Wednesday, January 22, 2014

Dutch Art:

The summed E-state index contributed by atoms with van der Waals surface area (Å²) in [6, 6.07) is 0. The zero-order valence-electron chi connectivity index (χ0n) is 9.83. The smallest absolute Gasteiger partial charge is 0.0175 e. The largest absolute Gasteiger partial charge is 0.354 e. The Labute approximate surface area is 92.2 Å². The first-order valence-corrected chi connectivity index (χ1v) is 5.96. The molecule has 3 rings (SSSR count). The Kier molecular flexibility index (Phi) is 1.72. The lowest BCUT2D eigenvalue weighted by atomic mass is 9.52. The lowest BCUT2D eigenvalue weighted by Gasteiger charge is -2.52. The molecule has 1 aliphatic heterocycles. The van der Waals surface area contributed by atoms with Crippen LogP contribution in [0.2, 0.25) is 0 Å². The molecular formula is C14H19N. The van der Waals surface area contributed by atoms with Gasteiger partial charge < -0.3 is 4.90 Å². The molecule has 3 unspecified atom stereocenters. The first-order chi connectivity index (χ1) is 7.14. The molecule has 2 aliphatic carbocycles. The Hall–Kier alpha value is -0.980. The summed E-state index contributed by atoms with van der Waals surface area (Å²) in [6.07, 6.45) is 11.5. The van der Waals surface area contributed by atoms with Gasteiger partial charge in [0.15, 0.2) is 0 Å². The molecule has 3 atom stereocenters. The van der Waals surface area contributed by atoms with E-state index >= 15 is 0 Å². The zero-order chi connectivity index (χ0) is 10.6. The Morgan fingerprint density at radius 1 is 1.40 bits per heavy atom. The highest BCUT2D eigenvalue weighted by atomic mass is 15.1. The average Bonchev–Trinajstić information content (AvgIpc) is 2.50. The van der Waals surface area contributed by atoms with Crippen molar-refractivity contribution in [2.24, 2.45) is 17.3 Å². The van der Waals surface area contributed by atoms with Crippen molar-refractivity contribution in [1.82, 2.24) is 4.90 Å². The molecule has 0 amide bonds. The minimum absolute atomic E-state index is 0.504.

Today I cycled to the Rijksmuseum–which translates to 'state museum'. It contains a collection of magnificent art that traces the national narrative of the Netherlands. That I am able to glide through its halls during my daily swirls of activity excites me–quite a bit. The museum is powerful; the branding and signage of its visual language composed by Irma Boom; and the building itself now meticulously restored, after about a decade of closure that ended in 2013. Many aspects of seventeenth century Dutch still life paintings delight me; they send copious amounts of fluttering and magical butterflies up and throughout my soul. The said paintings are so often composed of overflowing bowls of fruits, timepieces, and sometimes even snails and other such critters–all often situated around, within, or alongside bountiful bouquets of exotic flowers that radiate their vivid hues across the canvases that they occupy. Dutch art, when viewed through the lens of European history, is fascinating. And the hinge that binds it to the Renaissance amplifies its intensity and importance; it propagated those ideals throughout Northern Europe during the early phases of the Little Ice Age. Paintings, fashion, porcelain, model ships...